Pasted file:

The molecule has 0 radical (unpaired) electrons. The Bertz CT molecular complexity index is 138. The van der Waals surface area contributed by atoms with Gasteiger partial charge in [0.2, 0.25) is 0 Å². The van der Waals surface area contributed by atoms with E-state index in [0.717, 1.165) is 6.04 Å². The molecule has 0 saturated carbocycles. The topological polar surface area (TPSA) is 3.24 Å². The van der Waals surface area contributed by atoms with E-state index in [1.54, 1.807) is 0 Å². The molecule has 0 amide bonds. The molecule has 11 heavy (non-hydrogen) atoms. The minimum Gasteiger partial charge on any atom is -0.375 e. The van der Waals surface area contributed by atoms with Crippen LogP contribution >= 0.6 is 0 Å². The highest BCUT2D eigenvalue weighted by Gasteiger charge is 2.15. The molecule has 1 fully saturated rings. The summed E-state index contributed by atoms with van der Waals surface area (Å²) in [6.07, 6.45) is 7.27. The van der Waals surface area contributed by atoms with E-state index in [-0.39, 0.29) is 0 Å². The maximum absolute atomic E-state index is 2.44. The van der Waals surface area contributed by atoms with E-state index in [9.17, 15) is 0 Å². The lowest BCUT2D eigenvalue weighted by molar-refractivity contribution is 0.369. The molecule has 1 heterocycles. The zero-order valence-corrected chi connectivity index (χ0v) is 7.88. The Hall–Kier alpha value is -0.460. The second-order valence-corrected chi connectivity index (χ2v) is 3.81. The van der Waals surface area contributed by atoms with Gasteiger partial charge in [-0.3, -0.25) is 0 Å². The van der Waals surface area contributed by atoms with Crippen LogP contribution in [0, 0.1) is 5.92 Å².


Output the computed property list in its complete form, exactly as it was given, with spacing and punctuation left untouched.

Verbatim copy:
The molecule has 0 radical (unpaired) electrons. The Bertz CT molecular complexity index is 138. The van der Waals surface area contributed by atoms with Gasteiger partial charge in [0.2, 0.25) is 0 Å². The van der Waals surface area contributed by atoms with E-state index in [0.717, 1.165) is 6.04 Å². The molecule has 0 saturated carbocycles. The topological polar surface area (TPSA) is 3.24 Å². The van der Waals surface area contributed by atoms with E-state index in [1.54, 1.807) is 0 Å². The molecule has 0 amide bonds. The molecule has 11 heavy (non-hydrogen) atoms. The minimum Gasteiger partial charge on any atom is -0.375 e. The van der Waals surface area contributed by atoms with Crippen LogP contribution >= 0.6 is 0 Å². The highest BCUT2D eigenvalue weighted by Gasteiger charge is 2.15. The molecule has 1 fully saturated rings. The summed E-state index contributed by atoms with van der Waals surface area (Å²) in [6.07, 6.45) is 7.27. The van der Waals surface area contributed by atoms with E-state index in [-0.39, 0.29) is 0 Å². The maximum absolute atomic E-state index is 2.44. The van der Waals surface area contributed by atoms with E-state index in [9.17, 15) is 0 Å². The lowest BCUT2D eigenvalue weighted by molar-refractivity contribution is 0.369. The molecule has 1 heterocycles. The zero-order valence-corrected chi connectivity index (χ0v) is 7.88. The Hall–Kier alpha value is -0.460. The second-order valence-corrected chi connectivity index (χ2v) is 3.81. The van der Waals surface area contributed by atoms with Gasteiger partial charge in [-0.3, -0.25) is 0 Å². The van der Waals surface area contributed by atoms with Crippen LogP contribution in [0, 0.1) is 5.92 Å².